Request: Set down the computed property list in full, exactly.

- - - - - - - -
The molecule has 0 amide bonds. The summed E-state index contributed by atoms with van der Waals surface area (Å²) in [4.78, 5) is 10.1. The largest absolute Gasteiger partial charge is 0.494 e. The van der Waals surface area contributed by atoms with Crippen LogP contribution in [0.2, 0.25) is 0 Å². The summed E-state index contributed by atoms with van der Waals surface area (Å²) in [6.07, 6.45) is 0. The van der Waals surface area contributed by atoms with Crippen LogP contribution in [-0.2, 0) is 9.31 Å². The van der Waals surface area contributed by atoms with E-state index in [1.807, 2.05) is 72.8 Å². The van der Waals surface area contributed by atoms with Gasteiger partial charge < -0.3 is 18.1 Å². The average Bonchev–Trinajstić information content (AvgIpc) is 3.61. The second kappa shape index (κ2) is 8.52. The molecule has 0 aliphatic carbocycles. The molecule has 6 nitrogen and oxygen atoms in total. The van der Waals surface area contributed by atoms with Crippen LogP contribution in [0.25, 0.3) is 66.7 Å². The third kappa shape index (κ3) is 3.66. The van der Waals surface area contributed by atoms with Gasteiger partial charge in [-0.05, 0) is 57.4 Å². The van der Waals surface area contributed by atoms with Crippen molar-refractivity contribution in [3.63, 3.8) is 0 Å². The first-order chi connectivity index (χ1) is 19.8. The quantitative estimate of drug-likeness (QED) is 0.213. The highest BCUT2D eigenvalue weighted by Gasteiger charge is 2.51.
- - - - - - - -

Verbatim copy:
The molecule has 0 amide bonds. The summed E-state index contributed by atoms with van der Waals surface area (Å²) in [4.78, 5) is 10.1. The largest absolute Gasteiger partial charge is 0.494 e. The van der Waals surface area contributed by atoms with Crippen LogP contribution in [0.2, 0.25) is 0 Å². The summed E-state index contributed by atoms with van der Waals surface area (Å²) in [6.07, 6.45) is 0. The van der Waals surface area contributed by atoms with Crippen LogP contribution in [-0.2, 0) is 9.31 Å². The van der Waals surface area contributed by atoms with E-state index in [1.807, 2.05) is 72.8 Å². The van der Waals surface area contributed by atoms with Gasteiger partial charge < -0.3 is 18.1 Å². The average Bonchev–Trinajstić information content (AvgIpc) is 3.61. The second kappa shape index (κ2) is 8.52. The molecule has 0 aliphatic carbocycles. The molecule has 6 nitrogen and oxygen atoms in total. The van der Waals surface area contributed by atoms with Crippen LogP contribution in [0.25, 0.3) is 66.7 Å². The third kappa shape index (κ3) is 3.66. The van der Waals surface area contributed by atoms with Gasteiger partial charge in [-0.05, 0) is 57.4 Å². The van der Waals surface area contributed by atoms with Crippen molar-refractivity contribution in [3.63, 3.8) is 0 Å². The first-order chi connectivity index (χ1) is 19.8. The quantitative estimate of drug-likeness (QED) is 0.213. The highest BCUT2D eigenvalue weighted by Gasteiger charge is 2.51.